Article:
The clinic provided care in accordance with evidence-based guidance. It proactively pursued opportunities to participate in benchmarking and peer review; it was performing at a high level. The clinic also participated in approved accreditation schemes. There was excellent multi-disciplinary working to ensure patients received the best care, with a holistic approach to discharge planning from the earliest possible stage. New staff had a comprehensive induction, and the clinic proactively supported and encouraged staff to acquire new skills.

Staff provided kind and compassionate care. People were continually positive about the way staff treated them and considered they went the extra mile to exceed peoples’ expectation. Wards had a level of serenity; staff attended to patients, making them feel they were their only priority. . The clinic recognised people’s individual needs which was reflected in the care provided, including access to specialist support and counselling.

People’s individual needs were central to how the clinic planned care. There were innovative approaches to providing holistic patient-centred care, including a wellbeing room to meet patients’ psychological needs. The clinic had a proactive approach to understanding the needs of different patient groups with systems in place to meet the needs of patients with protected characteristics. It took account of patients’ religious beliefs and communication abilities. The clinic benchmarked its performance against national cancer waiting time targets and used the results to improve services. Complaint investigations were comprehensive and the clinic could d demonstrate where improvements to services had been made.

There was compassionate, inspiring and effective leadership at all levels, with a deeply embedded system of leadership development and succession planning.  Staff were proud to work for the organisation and spoke highly of the culture. The clinic worked well with other organisations to improve care outcomes, and the clinic looked to consistently improve. Staff were empowered to develop new ways of working and innovation was celebrated.  The clinic encouraged staff to take part in staff and patient engagement meetings in order that the clinic could act on feedback.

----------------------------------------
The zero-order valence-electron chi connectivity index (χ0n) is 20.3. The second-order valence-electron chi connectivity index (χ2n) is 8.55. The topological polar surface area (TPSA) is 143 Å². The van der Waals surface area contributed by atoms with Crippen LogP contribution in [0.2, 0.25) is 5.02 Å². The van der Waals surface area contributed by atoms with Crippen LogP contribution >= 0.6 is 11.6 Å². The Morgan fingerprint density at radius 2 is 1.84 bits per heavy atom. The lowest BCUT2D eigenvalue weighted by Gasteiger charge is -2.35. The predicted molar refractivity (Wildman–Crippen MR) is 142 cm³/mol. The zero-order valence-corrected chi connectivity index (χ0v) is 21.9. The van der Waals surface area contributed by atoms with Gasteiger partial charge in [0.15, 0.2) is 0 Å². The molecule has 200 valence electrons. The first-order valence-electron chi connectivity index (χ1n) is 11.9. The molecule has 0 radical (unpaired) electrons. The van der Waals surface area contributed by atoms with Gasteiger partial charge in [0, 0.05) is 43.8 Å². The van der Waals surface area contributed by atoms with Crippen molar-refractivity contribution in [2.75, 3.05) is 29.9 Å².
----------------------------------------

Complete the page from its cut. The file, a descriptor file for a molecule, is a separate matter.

Outpatients and diagnostic imaging


Updated 20 June 2018

We rated this service as outstanding. We found outpatients and diagnostic imaging was good for the key questions of safe, and outstanding for the key questions of caring, responsive and well-led. We did not rate effective as we do not currently collate sufficient evidence.

There were comprehensive systems to keep services were safe. Staff were compliant with mandatory training, including safeguarding. The clinic had a sustained track record of safety. The areas we inspected were visibly clean and tidy with effective infection control measures in place. The service encouraged innovation to improve safety, and proactively managed risk.

The clinic used a holistic approach to assessing patient’s care and treatment and ensured that patients were central to how care was delivered, and staff supported patients to live healthier lives via health promotion. The clinic ensured the continuing development of staff’s skills, competence and knowledge with comprehensive training and supervision. Staff worked collaboratively to deliver joined-up care for patients, and had access to a specialist cancer trust.

Patient feedback about the care they received was continually positive. Staff demonstrated a strong patient-centred culture, and respected patients’ dignity and privacy. Staff recognised the emotional and psychological needs of patients, and ensured relatives and carers were active partners in patient care.

The clinic ensured that care was centred on the individual patient and tailored to meet their needs. Patients told us they felt involved with treatment decisions, and care was provided in a consistently timely fashion and in a way that suited them. There were a range of specialist services to support patients including dietetics and physiotherapy, and a number of nurse led clinics. The service ensured that complaints were investigated comprehensively and shared learning with other services (including the partner NHS trust) where appropriate.

The leadership were approachable, effective and had high levels of experience.  Staff were positive about working for the clinic and there were high levels of staff satisfaction. The leadership encouraged staff to develop both personally and professionally. Via monthly team meetings, the service ensured that staff had the wider organisational knowledge to do their jobs.  There was strong team-working and staff engagement throughout the organisation that aimed to improve the quality of care and patient expectations. There were high levels of patient engagement that allowed the development of innovative services, especially in the provision of psychological support to patients.